17. Introduction to Hypothesis Testing Example: Is the average Length of Stay for a total knee replacement different for Hospital A vs. Hospital B? Common Language: Ho: There is no difference in average length of stay between facilities. Ha: There is a difference in average length of stay between facilities. Statistical Language: Ho: mAlos = mBlos Ha: mAlos≠mBlos

  18. Introduction to Hypothesis Testing:Type I and Type II Errors (Risk) As stated earlier, there is the risk of arriving at a wrong conclusion about the hypothesis we are testing. The two types of error that can occur with hypothesis testing are called Type I and Type II. The associated risks are called Alpha and Beta risks. A Type I (Alpha) error is concluding there is a difference when there really isn’t one. - Rejecting the null when you should not! A Type II (Beta) error is concluding there is not a difference when there really is one. - Do not reject the null when you should!

  19. Type I and Type II errors,Confidence, Power, and p-values Correct Type I Error (a risk) Type II Error (b risk) Correct Conclusion Drawn You conclude there IS a difference when there really isn’t Do not reject H0 Reject H0 H0 is true The True Statement H0 is false You conclude there is NO difference when there really is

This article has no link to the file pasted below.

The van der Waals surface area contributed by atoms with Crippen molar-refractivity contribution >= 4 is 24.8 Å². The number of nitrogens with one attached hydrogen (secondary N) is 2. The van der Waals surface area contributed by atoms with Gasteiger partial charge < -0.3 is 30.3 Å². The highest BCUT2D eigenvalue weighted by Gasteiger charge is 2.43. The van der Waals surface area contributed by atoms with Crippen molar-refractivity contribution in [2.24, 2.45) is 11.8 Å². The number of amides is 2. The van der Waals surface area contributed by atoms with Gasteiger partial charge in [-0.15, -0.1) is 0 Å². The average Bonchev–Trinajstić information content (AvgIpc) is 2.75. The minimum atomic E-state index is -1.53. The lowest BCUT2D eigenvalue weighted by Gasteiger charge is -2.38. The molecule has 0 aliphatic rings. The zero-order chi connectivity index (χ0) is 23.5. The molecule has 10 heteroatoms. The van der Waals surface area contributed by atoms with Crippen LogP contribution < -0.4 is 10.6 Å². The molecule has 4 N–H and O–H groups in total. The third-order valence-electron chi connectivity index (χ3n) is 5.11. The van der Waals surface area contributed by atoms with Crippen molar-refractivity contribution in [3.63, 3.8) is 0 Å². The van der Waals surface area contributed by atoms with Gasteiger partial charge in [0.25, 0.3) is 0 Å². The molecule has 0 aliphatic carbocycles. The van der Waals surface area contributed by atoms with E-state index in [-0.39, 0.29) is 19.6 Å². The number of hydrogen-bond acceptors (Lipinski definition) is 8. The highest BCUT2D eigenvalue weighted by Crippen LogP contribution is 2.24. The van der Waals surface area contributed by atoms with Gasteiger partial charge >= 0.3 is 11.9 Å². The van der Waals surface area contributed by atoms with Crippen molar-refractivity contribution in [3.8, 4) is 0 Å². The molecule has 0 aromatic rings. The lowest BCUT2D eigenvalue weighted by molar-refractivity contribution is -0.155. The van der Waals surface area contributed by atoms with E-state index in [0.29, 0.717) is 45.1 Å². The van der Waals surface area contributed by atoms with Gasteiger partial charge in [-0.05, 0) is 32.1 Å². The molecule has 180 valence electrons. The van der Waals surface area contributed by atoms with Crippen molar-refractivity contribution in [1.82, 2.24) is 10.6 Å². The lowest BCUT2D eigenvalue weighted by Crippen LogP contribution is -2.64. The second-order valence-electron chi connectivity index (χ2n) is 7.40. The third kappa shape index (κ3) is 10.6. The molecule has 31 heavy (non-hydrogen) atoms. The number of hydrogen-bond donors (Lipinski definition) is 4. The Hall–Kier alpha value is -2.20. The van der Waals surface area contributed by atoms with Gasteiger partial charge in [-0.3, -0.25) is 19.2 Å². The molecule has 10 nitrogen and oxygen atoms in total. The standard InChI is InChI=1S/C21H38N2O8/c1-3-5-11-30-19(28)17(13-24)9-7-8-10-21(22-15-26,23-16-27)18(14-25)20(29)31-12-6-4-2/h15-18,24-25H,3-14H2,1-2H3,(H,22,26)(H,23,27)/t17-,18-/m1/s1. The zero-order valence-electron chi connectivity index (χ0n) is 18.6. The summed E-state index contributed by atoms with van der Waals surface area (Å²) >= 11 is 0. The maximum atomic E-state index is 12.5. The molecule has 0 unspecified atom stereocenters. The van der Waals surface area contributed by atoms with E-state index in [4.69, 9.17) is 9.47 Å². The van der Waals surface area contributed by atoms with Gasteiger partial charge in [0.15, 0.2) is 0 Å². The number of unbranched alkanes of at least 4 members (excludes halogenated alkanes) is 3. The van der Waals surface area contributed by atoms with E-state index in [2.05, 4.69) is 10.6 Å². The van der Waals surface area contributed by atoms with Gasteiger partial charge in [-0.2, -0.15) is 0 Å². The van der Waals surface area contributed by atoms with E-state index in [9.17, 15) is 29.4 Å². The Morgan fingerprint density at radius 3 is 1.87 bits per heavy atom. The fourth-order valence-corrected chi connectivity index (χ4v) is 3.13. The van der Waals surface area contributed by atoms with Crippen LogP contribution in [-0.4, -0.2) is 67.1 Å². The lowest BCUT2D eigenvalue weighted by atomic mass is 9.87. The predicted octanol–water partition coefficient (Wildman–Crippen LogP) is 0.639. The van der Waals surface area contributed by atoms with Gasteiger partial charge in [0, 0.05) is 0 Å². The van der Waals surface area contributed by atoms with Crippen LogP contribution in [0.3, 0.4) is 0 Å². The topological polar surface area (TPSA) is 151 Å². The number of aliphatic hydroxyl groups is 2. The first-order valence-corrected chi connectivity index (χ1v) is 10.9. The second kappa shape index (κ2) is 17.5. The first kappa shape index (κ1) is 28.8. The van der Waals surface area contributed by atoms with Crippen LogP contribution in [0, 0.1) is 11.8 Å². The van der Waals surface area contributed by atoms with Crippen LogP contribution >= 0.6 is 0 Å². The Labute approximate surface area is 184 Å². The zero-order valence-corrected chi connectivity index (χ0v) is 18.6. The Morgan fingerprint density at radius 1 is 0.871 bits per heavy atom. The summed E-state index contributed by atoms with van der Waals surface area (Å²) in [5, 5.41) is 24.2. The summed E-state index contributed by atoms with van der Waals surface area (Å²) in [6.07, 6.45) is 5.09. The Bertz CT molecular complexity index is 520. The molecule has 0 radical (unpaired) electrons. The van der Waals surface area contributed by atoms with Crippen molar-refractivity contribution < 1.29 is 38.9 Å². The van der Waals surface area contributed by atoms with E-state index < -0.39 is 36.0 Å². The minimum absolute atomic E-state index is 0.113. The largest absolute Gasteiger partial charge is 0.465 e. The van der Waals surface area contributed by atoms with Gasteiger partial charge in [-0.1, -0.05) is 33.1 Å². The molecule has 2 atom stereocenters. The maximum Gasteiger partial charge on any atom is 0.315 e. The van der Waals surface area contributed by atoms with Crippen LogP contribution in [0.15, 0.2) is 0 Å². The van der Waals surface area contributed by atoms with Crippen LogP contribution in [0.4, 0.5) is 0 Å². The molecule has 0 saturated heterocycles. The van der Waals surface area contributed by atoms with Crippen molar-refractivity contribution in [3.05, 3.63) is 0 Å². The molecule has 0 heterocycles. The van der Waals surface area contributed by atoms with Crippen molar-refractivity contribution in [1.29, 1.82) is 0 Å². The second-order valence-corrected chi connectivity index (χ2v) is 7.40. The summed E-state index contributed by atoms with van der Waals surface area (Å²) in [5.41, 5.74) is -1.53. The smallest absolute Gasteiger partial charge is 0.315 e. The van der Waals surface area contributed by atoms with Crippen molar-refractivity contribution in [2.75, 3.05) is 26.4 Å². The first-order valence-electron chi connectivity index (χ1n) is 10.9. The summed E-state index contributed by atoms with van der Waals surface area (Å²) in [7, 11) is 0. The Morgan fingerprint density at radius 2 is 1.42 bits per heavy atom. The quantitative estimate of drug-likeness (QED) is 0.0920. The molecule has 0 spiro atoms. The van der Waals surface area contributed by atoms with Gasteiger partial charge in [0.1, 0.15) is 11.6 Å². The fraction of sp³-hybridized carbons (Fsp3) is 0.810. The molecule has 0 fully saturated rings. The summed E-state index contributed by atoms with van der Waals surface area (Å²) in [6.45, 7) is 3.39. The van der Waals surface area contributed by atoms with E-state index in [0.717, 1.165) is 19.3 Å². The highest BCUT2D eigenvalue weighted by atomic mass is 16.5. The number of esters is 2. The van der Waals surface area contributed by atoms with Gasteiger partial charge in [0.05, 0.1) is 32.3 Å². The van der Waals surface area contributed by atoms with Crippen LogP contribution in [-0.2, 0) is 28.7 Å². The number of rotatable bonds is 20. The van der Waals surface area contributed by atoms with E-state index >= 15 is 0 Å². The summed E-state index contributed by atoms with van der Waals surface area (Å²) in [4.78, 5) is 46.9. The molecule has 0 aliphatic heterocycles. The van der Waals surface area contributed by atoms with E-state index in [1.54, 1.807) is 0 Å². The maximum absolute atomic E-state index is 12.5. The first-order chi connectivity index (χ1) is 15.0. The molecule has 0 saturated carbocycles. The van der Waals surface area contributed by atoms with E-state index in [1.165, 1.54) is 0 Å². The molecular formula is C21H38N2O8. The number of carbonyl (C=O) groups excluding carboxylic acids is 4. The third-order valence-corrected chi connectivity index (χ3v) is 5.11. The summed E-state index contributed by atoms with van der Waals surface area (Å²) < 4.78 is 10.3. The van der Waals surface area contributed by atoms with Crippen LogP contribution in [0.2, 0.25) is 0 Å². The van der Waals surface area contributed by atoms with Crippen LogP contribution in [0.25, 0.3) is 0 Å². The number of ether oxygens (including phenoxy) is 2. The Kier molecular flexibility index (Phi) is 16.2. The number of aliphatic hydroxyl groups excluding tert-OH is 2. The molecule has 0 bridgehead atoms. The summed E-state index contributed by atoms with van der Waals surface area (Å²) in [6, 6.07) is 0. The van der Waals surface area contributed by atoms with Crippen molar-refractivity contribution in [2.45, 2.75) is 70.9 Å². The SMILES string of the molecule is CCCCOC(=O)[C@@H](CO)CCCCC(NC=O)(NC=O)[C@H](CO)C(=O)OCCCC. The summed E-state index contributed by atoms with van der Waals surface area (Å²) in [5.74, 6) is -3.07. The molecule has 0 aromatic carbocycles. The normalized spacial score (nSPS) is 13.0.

20. Type I and Type II errors in the Justice System Innocent person acquitted Innocent person convicted Guilty person acquitted Guilty person convicted Verdict Guilty Acquittal Did not commit crime True State Committed crime

  21. Result MatrixHo: No difference between the accused and an innocent person The Truth The Truth

  22. Introduction to p-value The p-value measures the probability of observing a certain amount of difference if the null hypothesis is true. In comparing the average length of stay (ALOS) at Hospitals A and B, p-value measures the likelihood of observing a difference in ALOS if the null hypothesis is true. If the p-value is large, then both averages probably came from the same population (i.e. there is no difference between ALOS at Hospital A and B). If the p-value is small, then it is unlikely both averages came from the same population (i.e. there is a difference between ALOS at Hospital A and B).

  23. mean 40 40 50 P-Value (pg. 160)What’s the probability of getting a value of “40”? mean 50

  24. Setting the Alpha threshold • Alpha (a) is the level of risk you are willing to accept of making a Type I error (i.e. rejecting the null when the null is true). • Traditionally, alpha (a) is set at 0.05, which means you are willing to accept a 5% chance of making a Type I error (i.e. rejecting the null when the null is true).

  25. P-Value mean Fail to reject Fail to reject a region (reject) a region (reject) The critical value at which the null hypothesis is rejected. “If p is low, Ho must go” (usually at or below 0.05)

  26. Hypothesis Testing – Basic Steps(see also pg 156-160) State the practical problem State the null hypothesis State the alternate hypothesis Test the assumptions of the data Determine appropriate alpha (a) decision value Calculate the appropriate test statistic and calculate p-value If calculated p-value < a, then reject Ho; if p-value > a then fail to reject Ho Formulate the statistical conclusion into a practical solution